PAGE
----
One thing I really value about music at Bennington is hearing your work performed. My first term I took a composition class where I wrote chorales and fugue; at the end of the term my teacher brought in students to perform these pieces. And he recorded them. My brother studied music composition at a massive institution and almost never heard his work performed, with the exception of his senior recital and a few performances spattered about.
Like most programs at Bennington, you’ll see music from all angles. Composition, performance, history and theory. Recording too. But also from all different genres: rock and roll to classical, Eastern to electronic. And you get to carve your way through the chaos however you please.
Leave it. Unless you are in a class that has you playing you probably will be too busy with everything else to play.
I played bassoon in high school and took a class my freshman year. I toted my bassoon around until junior year when I realized I hadn’t played it since my class and I finally took it home.
I will always advocate for having less things at school. If you need it after FWT or your junior year, bring it then. But, for now, leave it.
Hey! Some students, Phil and Mackenzie in this case, make music sometimes. This one’s been featured on Stereogum. It’s described as “tonally bizarre” “off-kilter” and I needed to listen to it more than a few times to get a real feel for it. It’s fascinating stuff! Have a listen if you want.
oh my friend look at this!!
Most instruments have a beginning class for anyone to dip their feet into and learn the fundamentals. Some of them, like banjo, guitar, and mandolin require students to have their own instrument (a LOT of people here have guitars and to a lesser extent banjos or mandolins that you could borrow,) while other instruments can be borrowed from the school.
I got back into piano my freshman year and (re)learned sight reading just because it was something I’d wanted to do for a long time, but I was in class with people who had never played piano before.
It totally depends on the teacher, the class, and the interest level on campus.
I am assuming you are talking about the Mountain Dulcimer class that John Kirk is offering next fall. I know that, in that in this particular case, that John has offered that class, or a version of that class, before.
The super cool thing about the Plan Process is that teachers read your Plan and are on Plan Committees so they know exactly what we are studying so they can design their courses around us. (Because, it’s really all about us…) For example, Robert Ransick and Jon Isherwood noticed that there were a lot of students interested in digital fabrication so they co-taught a class called Object Oriented.
If there isn’t a class but you are interested in something you can talk to a teacher about doing a tutorial. Tutorials are basically independent studies where you and the teacher set the curriculum and you do lots of work. I am part of the Radio Project which is a tutorial in which we make audio stories. Check them out here. (shameless self-promotion) The Radio Project started because of the interest and passion of some young Bennington students and now has grown in to 10 person strong tutorial.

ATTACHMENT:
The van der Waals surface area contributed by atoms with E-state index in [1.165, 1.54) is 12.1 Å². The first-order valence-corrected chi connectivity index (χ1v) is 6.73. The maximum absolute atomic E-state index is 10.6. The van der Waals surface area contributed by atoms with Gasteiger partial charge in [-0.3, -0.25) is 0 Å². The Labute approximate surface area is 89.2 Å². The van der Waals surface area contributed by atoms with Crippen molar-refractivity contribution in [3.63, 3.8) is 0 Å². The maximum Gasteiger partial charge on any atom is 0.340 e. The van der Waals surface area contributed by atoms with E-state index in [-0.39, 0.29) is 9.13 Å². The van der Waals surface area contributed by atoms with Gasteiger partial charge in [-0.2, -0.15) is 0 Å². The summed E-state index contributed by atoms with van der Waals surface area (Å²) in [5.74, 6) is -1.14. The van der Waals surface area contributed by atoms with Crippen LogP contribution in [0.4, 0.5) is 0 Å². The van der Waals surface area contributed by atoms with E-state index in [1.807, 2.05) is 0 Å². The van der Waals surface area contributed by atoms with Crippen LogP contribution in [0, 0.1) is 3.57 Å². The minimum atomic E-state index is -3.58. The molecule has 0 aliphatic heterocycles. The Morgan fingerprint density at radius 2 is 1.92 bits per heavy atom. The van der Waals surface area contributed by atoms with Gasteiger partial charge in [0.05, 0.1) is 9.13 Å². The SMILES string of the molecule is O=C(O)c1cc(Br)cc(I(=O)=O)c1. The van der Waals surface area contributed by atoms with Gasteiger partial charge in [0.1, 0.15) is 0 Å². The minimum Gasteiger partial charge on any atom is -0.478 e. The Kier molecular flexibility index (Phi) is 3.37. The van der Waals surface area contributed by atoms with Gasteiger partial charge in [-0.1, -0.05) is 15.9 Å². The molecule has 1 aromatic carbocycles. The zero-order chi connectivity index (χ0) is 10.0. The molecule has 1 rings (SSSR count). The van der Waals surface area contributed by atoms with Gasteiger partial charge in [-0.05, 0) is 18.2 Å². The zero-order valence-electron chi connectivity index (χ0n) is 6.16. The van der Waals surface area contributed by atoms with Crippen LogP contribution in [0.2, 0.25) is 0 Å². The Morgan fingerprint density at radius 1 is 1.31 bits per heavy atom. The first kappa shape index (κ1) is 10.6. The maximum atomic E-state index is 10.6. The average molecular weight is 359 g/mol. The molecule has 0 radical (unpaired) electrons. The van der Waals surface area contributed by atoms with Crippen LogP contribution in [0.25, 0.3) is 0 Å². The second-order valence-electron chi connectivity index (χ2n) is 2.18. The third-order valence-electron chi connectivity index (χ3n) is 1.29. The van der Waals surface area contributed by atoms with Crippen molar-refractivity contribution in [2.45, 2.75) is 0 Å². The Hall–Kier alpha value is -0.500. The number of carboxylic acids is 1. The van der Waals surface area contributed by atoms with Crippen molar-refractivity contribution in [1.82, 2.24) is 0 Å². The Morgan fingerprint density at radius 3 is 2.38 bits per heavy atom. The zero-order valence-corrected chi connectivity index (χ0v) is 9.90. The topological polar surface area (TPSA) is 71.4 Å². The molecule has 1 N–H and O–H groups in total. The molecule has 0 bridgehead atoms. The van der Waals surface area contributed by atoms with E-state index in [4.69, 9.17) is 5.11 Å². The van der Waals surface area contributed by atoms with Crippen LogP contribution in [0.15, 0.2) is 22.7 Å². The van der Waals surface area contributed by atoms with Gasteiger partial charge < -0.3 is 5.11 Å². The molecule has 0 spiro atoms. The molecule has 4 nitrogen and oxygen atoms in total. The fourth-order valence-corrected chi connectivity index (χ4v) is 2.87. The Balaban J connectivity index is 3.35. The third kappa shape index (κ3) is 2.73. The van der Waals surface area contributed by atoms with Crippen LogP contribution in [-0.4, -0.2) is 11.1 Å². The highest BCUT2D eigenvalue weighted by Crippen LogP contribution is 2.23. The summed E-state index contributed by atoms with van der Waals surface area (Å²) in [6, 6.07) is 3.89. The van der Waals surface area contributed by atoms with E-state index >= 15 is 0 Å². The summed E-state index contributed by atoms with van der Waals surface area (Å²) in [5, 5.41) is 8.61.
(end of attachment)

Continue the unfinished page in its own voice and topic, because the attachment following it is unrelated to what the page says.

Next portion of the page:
No. Bennington is not one band. Bennington is like a pandora station where you mixed artists like Louis Armstrong, Joni Mitchell, Pitbull with the genres Math Rock/Punk, Honky Tonk and the song “Sunglasses at Night.” I think the Lumineers would come on that station occasionally, but we are so so so so so so so much more like these examples:
We are like this mashup of Lady Gaga and the Carpenters:
We are like this mashup of Brittney Spears and Adele:
We are Macy Gray covering Radiohead:
Well, you’d probably have a hard time finding a large concert venue here in Bennington, VT, but you could take a 40 min drive to MASS MoCA and see someone like Beck this summer or take another 40 min drive to Albany and check out some venues there as well.
If you have a car it works out pretty well! I’d say it’s pretty wise of you to make friends with cars…at least one… (only kind of joking ;))
One vocal class offered at Bennington almost every term is Sacred Harp. This is a great intro vocal class where you can begin to test out the waters. This fall there is also a Beginning Voice class in which you can “Take your voice out of the shower and into the world.” As you feel more comfortable with your voice and want to advance, Bennington also offers Intermediate and Advanced Voice courses.
Check out the Music section of the Bennington Curriculum!
Hello kindred spirit,
I understand. I get it. I was THERE. Actually though, I entered my time here with a huge drive to study exactly those things - jazz and composition. But I also had my interest in sculpture to fulfill. And there we have the intimidating question facing those who approach Bennington: how do I take all my “things” to make an education?
Well, you’ve already given the answer! Exploration. In my freshman year I took a variety of classes in music, visual art, and all the things in between. In the music department, I’ve moved through classes in improvisation, composition, history, and personal lessons, as well as collaborations with dance and theater. Music faculty (and all faculty, in fact) encourage study across the disciplines and within. Students are challenged to engage broadly, from classical theory to the avant garde and beyond into new questions. Take a peek at our current music curriculum and see for yourself!
^ Jennings earlier today ^
xo Sam ‘16
On a lovely fall day last term, Jeremy, Tommy and I went up to Jennings to take some pics. Let us know if there’s a specific space that you want to see if these don’t suffice.